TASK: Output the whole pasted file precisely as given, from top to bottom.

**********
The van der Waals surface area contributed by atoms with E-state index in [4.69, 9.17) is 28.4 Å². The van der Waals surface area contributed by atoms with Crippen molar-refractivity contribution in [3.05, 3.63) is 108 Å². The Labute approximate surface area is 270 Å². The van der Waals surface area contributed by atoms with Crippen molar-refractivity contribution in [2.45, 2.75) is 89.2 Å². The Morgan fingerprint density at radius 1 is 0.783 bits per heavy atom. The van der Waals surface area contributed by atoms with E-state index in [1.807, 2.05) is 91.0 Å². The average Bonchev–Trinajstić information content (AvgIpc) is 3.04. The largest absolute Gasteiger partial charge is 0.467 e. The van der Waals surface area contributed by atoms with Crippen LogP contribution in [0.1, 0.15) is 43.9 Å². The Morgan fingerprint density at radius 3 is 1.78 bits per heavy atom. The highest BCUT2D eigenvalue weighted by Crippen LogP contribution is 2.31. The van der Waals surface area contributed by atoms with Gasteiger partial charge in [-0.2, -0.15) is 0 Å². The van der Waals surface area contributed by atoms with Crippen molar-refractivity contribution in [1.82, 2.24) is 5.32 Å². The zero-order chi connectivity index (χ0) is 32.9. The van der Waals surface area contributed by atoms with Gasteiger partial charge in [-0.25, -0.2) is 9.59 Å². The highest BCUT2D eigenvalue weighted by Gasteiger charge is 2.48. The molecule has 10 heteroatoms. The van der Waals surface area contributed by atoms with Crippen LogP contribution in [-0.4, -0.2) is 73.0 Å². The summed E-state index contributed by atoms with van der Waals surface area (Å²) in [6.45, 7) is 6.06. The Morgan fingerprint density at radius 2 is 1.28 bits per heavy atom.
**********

The van der Waals surface area contributed by atoms with E-state index in [4.69, 9.17) is 28.4 Å². The van der Waals surface area contributed by atoms with Crippen molar-refractivity contribution in [3.05, 3.63) is 108 Å². The Labute approximate surface area is 270 Å². The van der Waals surface area contributed by atoms with Crippen molar-refractivity contribution in [2.45, 2.75) is 89.2 Å². The Morgan fingerprint density at radius 1 is 0.783 bits per heavy atom. The van der Waals surface area contributed by atoms with E-state index in [1.807, 2.05) is 91.0 Å². The average Bonchev–Trinajstić information content (AvgIpc) is 3.04. The largest absolute Gasteiger partial charge is 0.467 e. The van der Waals surface area contributed by atoms with Crippen LogP contribution in [0.1, 0.15) is 43.9 Å². The Morgan fingerprint density at radius 3 is 1.78 bits per heavy atom. The highest BCUT2D eigenvalue weighted by Crippen LogP contribution is 2.31. The van der Waals surface area contributed by atoms with Gasteiger partial charge in [-0.2, -0.15) is 0 Å². The van der Waals surface area contributed by atoms with Crippen molar-refractivity contribution in [1.82, 2.24) is 5.32 Å². The zero-order chi connectivity index (χ0) is 32.9. The van der Waals surface area contributed by atoms with Gasteiger partial charge in [-0.25, -0.2) is 9.59 Å². The highest BCUT2D eigenvalue weighted by Gasteiger charge is 2.48. The molecule has 10 heteroatoms. The van der Waals surface area contributed by atoms with Crippen LogP contribution in [-0.4, -0.2) is 73.0 Å². The summed E-state index contributed by atoms with van der Waals surface area (Å²) in [6.45, 7) is 6.06. The Morgan fingerprint density at radius 2 is 1.28 bits per heavy atom.